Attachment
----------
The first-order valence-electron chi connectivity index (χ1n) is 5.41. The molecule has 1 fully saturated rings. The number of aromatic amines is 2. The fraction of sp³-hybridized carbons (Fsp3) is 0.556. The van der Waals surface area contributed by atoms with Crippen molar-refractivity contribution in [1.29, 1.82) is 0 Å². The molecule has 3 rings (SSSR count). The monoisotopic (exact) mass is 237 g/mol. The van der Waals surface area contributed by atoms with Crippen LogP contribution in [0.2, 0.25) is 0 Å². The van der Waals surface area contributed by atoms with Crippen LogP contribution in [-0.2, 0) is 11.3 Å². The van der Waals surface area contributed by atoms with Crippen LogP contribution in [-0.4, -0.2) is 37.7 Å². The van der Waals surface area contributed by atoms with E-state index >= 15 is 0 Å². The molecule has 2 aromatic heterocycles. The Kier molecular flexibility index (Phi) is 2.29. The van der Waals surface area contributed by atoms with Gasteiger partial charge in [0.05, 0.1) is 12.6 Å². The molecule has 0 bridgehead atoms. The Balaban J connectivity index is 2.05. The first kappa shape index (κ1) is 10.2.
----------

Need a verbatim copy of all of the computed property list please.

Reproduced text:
The first-order valence-electron chi connectivity index (χ1n) is 5.41. The molecule has 1 fully saturated rings. The number of aromatic amines is 2. The fraction of sp³-hybridized carbons (Fsp3) is 0.556. The van der Waals surface area contributed by atoms with Crippen molar-refractivity contribution in [1.29, 1.82) is 0 Å². The molecule has 3 rings (SSSR count). The monoisotopic (exact) mass is 237 g/mol. The van der Waals surface area contributed by atoms with Crippen LogP contribution in [0.2, 0.25) is 0 Å². The van der Waals surface area contributed by atoms with Crippen LogP contribution in [-0.2, 0) is 11.3 Å². The van der Waals surface area contributed by atoms with Crippen LogP contribution in [-0.4, -0.2) is 37.7 Å². The van der Waals surface area contributed by atoms with E-state index >= 15 is 0 Å². The molecule has 2 aromatic heterocycles. The Kier molecular flexibility index (Phi) is 2.29. The van der Waals surface area contributed by atoms with Gasteiger partial charge in [0.05, 0.1) is 12.6 Å². The molecule has 0 bridgehead atoms. The Balaban J connectivity index is 2.05. The first kappa shape index (κ1) is 10.2.